AppScan Extends Developer Access

 
 
By Timothy Dyck  |  Posted 2003-03-31 Email Print this article Print
 
 
 
 
 
 
 

A new package from Sanctum, released in March, will help active server pages .Net development teams catch security problems during the development process.

A new package from Sanctum, released in March, will help active server pages .Net development teams catch security problems during the development process. AppScan Developer Edition 1.5—a new product despite the version number—is a customized version of the AppScan Web application security scanner I last reviewed in the middle of last year. Its been redesigned as a plug-in for Microsofts current Visual Studio .Net 2002 and upcoming Visual Studio .Net 2003 development tools.

AppScan Developer Edition works by walking through the pages in a Web application (any Web application, not just ASP.Net applications, can be scanned) to determine HTML form variables and overall structure, then exhaustively checks the site for security problems. It tries to find application errors (which are often easy to turn into security holes) by submitting cross-site scripting attacks, by trying to overflow input buffers, and by manipulating HTML parameters and cookies.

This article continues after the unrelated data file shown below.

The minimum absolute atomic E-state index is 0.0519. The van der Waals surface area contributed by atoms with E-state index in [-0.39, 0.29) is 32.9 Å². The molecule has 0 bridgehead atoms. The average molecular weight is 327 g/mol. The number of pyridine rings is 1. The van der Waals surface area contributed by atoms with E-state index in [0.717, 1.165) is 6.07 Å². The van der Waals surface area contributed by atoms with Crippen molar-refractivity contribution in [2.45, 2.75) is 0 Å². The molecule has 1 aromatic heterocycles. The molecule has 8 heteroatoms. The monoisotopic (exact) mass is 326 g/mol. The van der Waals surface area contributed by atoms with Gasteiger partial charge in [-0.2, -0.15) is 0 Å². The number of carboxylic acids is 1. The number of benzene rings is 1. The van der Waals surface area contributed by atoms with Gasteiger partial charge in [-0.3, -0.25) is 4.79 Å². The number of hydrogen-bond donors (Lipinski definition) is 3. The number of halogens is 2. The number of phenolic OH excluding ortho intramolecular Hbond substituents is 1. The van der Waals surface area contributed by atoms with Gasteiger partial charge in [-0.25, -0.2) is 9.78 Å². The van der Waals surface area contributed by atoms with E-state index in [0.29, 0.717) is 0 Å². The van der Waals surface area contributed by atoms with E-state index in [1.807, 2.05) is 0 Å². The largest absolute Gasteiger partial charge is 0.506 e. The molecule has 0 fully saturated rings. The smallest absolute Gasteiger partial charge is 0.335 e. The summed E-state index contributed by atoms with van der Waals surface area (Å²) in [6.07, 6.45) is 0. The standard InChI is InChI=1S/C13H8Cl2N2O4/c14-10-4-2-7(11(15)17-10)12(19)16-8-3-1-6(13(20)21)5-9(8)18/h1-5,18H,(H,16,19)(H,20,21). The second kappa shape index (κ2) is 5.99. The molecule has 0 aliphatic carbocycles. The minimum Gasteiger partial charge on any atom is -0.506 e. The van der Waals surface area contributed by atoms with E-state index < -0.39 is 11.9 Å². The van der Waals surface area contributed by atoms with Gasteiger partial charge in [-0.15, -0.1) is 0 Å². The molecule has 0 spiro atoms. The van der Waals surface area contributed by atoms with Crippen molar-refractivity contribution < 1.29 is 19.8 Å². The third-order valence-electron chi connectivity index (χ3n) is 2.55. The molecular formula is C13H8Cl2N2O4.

Possible problems are presented from within Visual Studio, along with general advice and example code describing how to fix the problem.

The software is priced at $995 until Aug. 1 and $1,495 thereafter. More information can be found at www.sanctuminc.com.

 
 
 
 
Timothy Dyck is a Senior Analyst with eWEEK Labs. He has been testing and reviewing application server, database and middleware products and technologies for eWEEK since 1996. Prior to joining eWEEK, he worked at the LAN and WAN network operations center for a large telecommunications firm, in operating systems and development tools technical marketing for a large software company and in the IT department at a government agency. He has an honors bachelors degree of mathematics in computer science from the University of Waterloo in Waterloo, Ontario, Canada, and a masters of arts degree in journalism from the University of Western Ontario in London, Ontario, Canada.
 
 
 
 
 
 
 

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